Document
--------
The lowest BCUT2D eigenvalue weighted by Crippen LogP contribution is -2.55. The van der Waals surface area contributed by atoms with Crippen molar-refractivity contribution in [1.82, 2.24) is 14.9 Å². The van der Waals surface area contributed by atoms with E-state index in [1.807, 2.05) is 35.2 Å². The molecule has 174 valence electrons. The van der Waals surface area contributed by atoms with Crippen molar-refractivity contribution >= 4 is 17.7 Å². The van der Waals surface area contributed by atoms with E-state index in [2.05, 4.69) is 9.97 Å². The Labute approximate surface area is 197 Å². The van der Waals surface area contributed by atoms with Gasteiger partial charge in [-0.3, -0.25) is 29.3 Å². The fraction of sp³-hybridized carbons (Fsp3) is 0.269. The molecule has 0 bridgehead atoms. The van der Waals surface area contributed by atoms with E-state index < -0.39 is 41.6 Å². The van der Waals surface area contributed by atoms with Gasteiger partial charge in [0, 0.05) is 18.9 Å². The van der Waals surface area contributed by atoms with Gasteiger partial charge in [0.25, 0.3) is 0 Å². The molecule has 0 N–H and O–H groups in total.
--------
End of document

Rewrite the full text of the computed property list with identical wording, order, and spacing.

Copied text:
The lowest BCUT2D eigenvalue weighted by Crippen LogP contribution is -2.55. The van der Waals surface area contributed by atoms with Crippen molar-refractivity contribution in [1.82, 2.24) is 14.9 Å². The van der Waals surface area contributed by atoms with E-state index in [1.807, 2.05) is 35.2 Å². The molecule has 174 valence electrons. The van der Waals surface area contributed by atoms with Crippen molar-refractivity contribution >= 4 is 17.7 Å². The van der Waals surface area contributed by atoms with E-state index in [2.05, 4.69) is 9.97 Å². The Labute approximate surface area is 197 Å². The van der Waals surface area contributed by atoms with Gasteiger partial charge in [-0.3, -0.25) is 29.3 Å². The fraction of sp³-hybridized carbons (Fsp3) is 0.269. The molecule has 0 bridgehead atoms. The van der Waals surface area contributed by atoms with E-state index < -0.39 is 41.6 Å². The van der Waals surface area contributed by atoms with Gasteiger partial charge in [0, 0.05) is 18.9 Å². The van der Waals surface area contributed by atoms with Gasteiger partial charge in [0.25, 0.3) is 0 Å². The molecule has 0 N–H and O–H groups in total.